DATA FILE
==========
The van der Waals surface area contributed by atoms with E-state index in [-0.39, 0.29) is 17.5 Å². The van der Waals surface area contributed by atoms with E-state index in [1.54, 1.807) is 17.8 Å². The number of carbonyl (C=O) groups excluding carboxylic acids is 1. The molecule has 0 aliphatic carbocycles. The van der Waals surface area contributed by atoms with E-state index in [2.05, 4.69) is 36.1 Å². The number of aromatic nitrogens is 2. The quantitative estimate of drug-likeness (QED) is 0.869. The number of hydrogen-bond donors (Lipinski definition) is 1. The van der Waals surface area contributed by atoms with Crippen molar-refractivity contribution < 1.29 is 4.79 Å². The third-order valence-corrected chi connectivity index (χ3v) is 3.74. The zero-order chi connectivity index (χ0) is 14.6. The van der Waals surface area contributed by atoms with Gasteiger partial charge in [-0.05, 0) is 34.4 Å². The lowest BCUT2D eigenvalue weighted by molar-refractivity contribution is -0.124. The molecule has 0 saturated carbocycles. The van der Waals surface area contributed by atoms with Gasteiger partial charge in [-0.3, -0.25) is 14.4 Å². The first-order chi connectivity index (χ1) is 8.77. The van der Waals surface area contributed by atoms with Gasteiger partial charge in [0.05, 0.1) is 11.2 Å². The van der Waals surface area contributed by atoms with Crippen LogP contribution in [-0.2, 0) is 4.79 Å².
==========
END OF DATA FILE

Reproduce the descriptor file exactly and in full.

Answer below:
The van der Waals surface area contributed by atoms with E-state index in [-0.39, 0.29) is 17.5 Å². The van der Waals surface area contributed by atoms with E-state index in [1.54, 1.807) is 17.8 Å². The number of carbonyl (C=O) groups excluding carboxylic acids is 1. The molecule has 0 aliphatic carbocycles. The van der Waals surface area contributed by atoms with E-state index in [2.05, 4.69) is 36.1 Å². The number of aromatic nitrogens is 2. The quantitative estimate of drug-likeness (QED) is 0.869. The number of hydrogen-bond donors (Lipinski definition) is 1. The van der Waals surface area contributed by atoms with Crippen molar-refractivity contribution < 1.29 is 4.79 Å². The third-order valence-corrected chi connectivity index (χ3v) is 3.74. The zero-order chi connectivity index (χ0) is 14.6. The van der Waals surface area contributed by atoms with Gasteiger partial charge in [-0.05, 0) is 34.4 Å². The lowest BCUT2D eigenvalue weighted by molar-refractivity contribution is -0.124. The molecule has 0 saturated carbocycles. The van der Waals surface area contributed by atoms with Gasteiger partial charge in [-0.3, -0.25) is 14.4 Å². The first-order chi connectivity index (χ1) is 8.77. The van der Waals surface area contributed by atoms with Gasteiger partial charge in [0.05, 0.1) is 11.2 Å². The van der Waals surface area contributed by atoms with Crippen LogP contribution in [-0.2, 0) is 4.79 Å².